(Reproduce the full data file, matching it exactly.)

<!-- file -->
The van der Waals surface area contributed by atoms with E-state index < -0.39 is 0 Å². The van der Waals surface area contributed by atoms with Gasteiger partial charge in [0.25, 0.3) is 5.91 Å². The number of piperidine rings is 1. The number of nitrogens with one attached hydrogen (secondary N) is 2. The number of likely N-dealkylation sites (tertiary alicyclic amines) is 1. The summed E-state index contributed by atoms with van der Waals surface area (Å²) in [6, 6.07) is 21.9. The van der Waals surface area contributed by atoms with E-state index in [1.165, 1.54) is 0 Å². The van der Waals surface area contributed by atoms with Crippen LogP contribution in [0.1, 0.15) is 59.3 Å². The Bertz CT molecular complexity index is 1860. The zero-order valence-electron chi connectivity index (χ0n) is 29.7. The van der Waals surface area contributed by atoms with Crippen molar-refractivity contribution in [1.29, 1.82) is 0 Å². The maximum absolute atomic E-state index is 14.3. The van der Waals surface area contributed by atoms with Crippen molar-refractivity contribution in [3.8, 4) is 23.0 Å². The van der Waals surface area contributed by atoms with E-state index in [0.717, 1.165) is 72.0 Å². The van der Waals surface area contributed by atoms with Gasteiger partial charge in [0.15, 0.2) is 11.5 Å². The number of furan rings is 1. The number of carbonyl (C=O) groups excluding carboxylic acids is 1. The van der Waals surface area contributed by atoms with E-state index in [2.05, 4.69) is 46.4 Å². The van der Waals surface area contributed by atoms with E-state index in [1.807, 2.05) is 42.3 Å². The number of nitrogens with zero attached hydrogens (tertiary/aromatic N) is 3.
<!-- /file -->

The van der Waals surface area contributed by atoms with E-state index < -0.39 is 0 Å². The van der Waals surface area contributed by atoms with Gasteiger partial charge in [0.25, 0.3) is 5.91 Å². The number of piperidine rings is 1. The number of nitrogens with one attached hydrogen (secondary N) is 2. The number of likely N-dealkylation sites (tertiary alicyclic amines) is 1. The summed E-state index contributed by atoms with van der Waals surface area (Å²) in [6, 6.07) is 21.9. The van der Waals surface area contributed by atoms with E-state index in [1.165, 1.54) is 0 Å². The van der Waals surface area contributed by atoms with Crippen LogP contribution in [0.1, 0.15) is 59.3 Å². The Bertz CT molecular complexity index is 1860. The zero-order valence-electron chi connectivity index (χ0n) is 29.7. The van der Waals surface area contributed by atoms with Crippen molar-refractivity contribution in [1.29, 1.82) is 0 Å². The maximum absolute atomic E-state index is 14.3. The van der Waals surface area contributed by atoms with Crippen molar-refractivity contribution in [3.8, 4) is 23.0 Å². The van der Waals surface area contributed by atoms with E-state index in [0.717, 1.165) is 72.0 Å². The van der Waals surface area contributed by atoms with Gasteiger partial charge in [0.15, 0.2) is 11.5 Å². The number of furan rings is 1. The number of carbonyl (C=O) groups excluding carboxylic acids is 1. The van der Waals surface area contributed by atoms with E-state index in [2.05, 4.69) is 46.4 Å². The van der Waals surface area contributed by atoms with E-state index in [1.807, 2.05) is 42.3 Å². The number of nitrogens with zero attached hydrogens (tertiary/aromatic N) is 3.